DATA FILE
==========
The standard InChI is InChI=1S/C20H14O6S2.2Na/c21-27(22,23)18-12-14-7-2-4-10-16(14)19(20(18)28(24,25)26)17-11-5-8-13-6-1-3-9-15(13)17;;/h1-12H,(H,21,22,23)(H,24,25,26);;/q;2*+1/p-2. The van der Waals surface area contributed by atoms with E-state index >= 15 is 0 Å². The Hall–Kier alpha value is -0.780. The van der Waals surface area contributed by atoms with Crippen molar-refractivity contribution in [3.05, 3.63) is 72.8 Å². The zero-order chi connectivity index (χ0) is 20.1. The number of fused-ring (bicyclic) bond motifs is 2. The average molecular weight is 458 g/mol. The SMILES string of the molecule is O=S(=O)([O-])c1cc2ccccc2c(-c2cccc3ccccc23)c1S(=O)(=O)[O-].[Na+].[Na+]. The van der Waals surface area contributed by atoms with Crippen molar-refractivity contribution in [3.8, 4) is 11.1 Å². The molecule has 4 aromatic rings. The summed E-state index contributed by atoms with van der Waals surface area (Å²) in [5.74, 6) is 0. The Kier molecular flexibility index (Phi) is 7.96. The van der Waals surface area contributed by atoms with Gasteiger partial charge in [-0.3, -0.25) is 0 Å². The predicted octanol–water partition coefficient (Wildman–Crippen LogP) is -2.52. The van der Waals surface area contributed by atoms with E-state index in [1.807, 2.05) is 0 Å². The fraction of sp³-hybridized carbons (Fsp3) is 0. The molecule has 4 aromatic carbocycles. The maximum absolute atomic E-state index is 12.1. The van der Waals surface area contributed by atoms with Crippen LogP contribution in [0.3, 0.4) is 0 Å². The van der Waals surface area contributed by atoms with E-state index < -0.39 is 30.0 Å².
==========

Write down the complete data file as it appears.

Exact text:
The standard InChI is InChI=1S/C20H14O6S2.2Na/c21-27(22,23)18-12-14-7-2-4-10-16(14)19(20(18)28(24,25)26)17-11-5-8-13-6-1-3-9-15(13)17;;/h1-12H,(H,21,22,23)(H,24,25,26);;/q;2*+1/p-2. The van der Waals surface area contributed by atoms with E-state index >= 15 is 0 Å². The Hall–Kier alpha value is -0.780. The van der Waals surface area contributed by atoms with Crippen molar-refractivity contribution in [3.05, 3.63) is 72.8 Å². The zero-order chi connectivity index (χ0) is 20.1. The number of fused-ring (bicyclic) bond motifs is 2. The average molecular weight is 458 g/mol. The SMILES string of the molecule is O=S(=O)([O-])c1cc2ccccc2c(-c2cccc3ccccc23)c1S(=O)(=O)[O-].[Na+].[Na+]. The van der Waals surface area contributed by atoms with Crippen molar-refractivity contribution in [3.8, 4) is 11.1 Å². The molecule has 4 aromatic rings. The summed E-state index contributed by atoms with van der Waals surface area (Å²) in [5.74, 6) is 0. The Kier molecular flexibility index (Phi) is 7.96. The van der Waals surface area contributed by atoms with Gasteiger partial charge in [-0.3, -0.25) is 0 Å². The predicted octanol–water partition coefficient (Wildman–Crippen LogP) is -2.52. The van der Waals surface area contributed by atoms with E-state index in [1.807, 2.05) is 0 Å². The fraction of sp³-hybridized carbons (Fsp3) is 0. The molecule has 4 aromatic carbocycles. The maximum absolute atomic E-state index is 12.1. The van der Waals surface area contributed by atoms with Crippen LogP contribution in [0.3, 0.4) is 0 Å². The van der Waals surface area contributed by atoms with E-state index < -0.39 is 30.0 Å².